1 Sep 2019 • General
I once visited St Paul’s Cathedral in London during the week. Tourists wandered around the monuments. It was more like a neglected museum than a place of worship, mystery or celebration. ‘One day,’ I thought ‘there will be a notice here explaining that, long ago, people used to come here for religious rites . . .’.
A few years later, the annual New Year Taizé Youth Gathering was held there. Large crowds of young people were moving up the steps. At the top, other young people held up hand-written signs with ‘Silence’ on them. Inside, the nave was filled with young people, quietly sitting on the floor. At the side, a music group were singing beautiful, haunting chants that they repeated again and again, with different instruments and voices soaring up and around the simple chant melodies. At the front and in the centre, a group of the monks from Taizé, in France, were also sitting on the floor, in their white habits, facing the large, painted cross-icon. When it was due to start, we were invited to sing the first chant, and slowly, hesitantly and then with confidence as we got going, the whole crowd of us sang the chant, over and over. There were pauses, some brief readings from the Gospels, more chants, a more lengthy time of silence. With so many people just sitting in silence, and the chanting rising from that silence, we were led into a very special space of beauty and stillness.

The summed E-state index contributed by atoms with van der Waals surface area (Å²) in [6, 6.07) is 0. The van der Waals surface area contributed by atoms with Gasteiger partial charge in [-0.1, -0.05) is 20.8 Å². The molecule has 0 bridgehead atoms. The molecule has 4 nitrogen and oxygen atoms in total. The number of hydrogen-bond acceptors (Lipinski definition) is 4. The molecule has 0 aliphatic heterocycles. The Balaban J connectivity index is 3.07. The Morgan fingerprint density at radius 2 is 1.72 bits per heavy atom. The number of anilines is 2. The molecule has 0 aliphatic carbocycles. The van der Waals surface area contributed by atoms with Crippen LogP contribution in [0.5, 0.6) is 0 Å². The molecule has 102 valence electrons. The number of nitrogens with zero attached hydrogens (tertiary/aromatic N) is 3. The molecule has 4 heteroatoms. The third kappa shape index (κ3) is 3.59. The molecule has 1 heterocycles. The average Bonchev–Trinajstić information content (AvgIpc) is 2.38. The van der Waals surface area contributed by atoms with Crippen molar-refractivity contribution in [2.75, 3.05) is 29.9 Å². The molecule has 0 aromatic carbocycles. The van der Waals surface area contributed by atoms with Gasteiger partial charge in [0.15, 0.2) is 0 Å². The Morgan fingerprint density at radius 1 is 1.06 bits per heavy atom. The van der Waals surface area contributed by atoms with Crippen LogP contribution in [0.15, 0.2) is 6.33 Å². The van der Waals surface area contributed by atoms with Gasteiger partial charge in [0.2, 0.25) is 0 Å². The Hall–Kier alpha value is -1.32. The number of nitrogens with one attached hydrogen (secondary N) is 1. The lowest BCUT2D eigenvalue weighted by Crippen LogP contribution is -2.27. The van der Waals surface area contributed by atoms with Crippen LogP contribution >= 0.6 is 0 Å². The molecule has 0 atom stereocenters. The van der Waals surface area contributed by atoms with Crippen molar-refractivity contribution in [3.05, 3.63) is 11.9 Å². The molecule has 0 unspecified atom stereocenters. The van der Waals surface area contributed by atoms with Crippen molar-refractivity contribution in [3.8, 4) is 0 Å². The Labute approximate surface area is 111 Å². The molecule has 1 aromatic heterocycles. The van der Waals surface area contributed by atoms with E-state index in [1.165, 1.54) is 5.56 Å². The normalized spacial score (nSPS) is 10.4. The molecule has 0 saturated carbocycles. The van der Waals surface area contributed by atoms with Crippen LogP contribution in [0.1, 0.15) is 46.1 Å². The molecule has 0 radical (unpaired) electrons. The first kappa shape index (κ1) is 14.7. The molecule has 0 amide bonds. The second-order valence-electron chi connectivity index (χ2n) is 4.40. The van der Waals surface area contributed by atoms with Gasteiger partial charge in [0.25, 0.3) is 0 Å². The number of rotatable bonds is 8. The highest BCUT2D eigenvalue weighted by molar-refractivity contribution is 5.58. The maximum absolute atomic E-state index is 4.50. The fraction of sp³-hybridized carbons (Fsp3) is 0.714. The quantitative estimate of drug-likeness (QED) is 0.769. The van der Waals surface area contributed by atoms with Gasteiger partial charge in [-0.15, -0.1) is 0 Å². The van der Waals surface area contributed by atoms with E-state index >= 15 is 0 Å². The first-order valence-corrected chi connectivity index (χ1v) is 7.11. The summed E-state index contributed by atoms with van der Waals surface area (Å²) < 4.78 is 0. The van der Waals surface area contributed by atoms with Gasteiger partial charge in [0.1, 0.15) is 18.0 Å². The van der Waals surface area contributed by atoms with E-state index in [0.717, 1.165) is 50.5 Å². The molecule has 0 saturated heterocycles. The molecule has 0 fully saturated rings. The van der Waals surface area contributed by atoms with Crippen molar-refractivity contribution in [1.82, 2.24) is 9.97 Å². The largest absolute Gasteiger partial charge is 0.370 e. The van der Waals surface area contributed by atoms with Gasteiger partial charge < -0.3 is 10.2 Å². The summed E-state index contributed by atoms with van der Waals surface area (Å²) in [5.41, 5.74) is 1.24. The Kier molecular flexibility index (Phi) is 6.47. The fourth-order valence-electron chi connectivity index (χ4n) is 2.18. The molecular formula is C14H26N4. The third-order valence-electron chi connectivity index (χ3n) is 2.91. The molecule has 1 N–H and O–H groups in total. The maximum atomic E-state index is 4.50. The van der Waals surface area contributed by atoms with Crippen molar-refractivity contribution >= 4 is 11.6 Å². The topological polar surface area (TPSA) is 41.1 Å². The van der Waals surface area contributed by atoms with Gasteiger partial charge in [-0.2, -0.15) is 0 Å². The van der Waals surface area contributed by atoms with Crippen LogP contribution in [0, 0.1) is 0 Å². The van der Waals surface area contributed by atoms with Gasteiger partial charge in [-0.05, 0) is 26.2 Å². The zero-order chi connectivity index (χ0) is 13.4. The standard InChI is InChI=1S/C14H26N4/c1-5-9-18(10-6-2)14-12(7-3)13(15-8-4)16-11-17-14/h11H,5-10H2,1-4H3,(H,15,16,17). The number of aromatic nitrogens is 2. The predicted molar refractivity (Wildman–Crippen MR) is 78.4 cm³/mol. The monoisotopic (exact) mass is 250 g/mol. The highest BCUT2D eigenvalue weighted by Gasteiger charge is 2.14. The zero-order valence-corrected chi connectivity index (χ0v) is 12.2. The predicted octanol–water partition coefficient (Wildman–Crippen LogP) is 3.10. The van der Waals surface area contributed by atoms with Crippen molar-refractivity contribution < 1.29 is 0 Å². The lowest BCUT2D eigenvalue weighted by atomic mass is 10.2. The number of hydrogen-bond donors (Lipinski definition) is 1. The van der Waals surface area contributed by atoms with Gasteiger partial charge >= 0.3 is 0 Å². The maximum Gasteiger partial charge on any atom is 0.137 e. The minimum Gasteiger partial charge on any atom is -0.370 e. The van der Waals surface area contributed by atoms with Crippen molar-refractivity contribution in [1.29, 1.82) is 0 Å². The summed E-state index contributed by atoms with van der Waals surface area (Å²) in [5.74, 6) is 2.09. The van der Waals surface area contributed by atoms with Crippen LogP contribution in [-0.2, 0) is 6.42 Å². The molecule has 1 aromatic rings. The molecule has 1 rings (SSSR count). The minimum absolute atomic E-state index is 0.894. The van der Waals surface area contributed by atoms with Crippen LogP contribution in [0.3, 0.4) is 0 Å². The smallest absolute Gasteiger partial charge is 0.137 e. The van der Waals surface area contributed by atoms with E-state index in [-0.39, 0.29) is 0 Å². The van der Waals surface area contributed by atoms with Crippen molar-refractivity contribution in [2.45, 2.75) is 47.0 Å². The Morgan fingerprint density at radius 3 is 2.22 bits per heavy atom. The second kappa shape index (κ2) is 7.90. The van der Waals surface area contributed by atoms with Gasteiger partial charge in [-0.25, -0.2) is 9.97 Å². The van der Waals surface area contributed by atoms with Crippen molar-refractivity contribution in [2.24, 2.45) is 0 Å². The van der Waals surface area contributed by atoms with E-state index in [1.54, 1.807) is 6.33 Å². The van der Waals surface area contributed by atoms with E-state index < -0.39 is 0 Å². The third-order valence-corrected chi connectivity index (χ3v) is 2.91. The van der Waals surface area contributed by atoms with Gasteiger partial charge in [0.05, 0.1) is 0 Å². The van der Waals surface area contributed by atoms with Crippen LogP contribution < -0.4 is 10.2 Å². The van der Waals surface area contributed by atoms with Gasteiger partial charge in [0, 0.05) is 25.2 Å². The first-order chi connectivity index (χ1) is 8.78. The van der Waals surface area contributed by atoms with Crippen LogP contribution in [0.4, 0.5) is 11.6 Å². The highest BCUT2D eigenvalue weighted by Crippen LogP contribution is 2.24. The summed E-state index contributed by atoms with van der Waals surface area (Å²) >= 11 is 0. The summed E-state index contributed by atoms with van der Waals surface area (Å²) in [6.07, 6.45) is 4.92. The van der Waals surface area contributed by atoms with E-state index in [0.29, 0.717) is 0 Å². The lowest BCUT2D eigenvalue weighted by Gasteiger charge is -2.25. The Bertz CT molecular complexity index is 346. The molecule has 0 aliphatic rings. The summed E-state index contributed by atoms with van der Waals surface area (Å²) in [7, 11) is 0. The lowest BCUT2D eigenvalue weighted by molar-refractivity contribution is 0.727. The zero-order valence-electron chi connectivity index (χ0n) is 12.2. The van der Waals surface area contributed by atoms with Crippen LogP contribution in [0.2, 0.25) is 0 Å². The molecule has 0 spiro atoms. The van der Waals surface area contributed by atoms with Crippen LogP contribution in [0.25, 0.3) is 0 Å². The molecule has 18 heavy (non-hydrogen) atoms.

Prayer did not feel forced but the most natural way to express one’s deepest yearnings and to feel at ease, no longer alone.
Since then, I’ve joined in smaller versions of that service, on Iona and in different churches. Most recently, since my first wife died, I have found the regular Taizé prayer services, in different churches around Ewyas Harold and at Hoarwithy, to be a place to rest and feel held, able to remember and grieve, and find myself touched and, sometimes, challenged, in the most gentle way possible. In all the churches, the evening light gentles us into the silence. Most special of all, in the summer months, we meet in the medieval monastic setting of Dore Abbey; this links us to the prayer of others over long centuries, so that we find that praying is both ancient and timeless and very real in the present.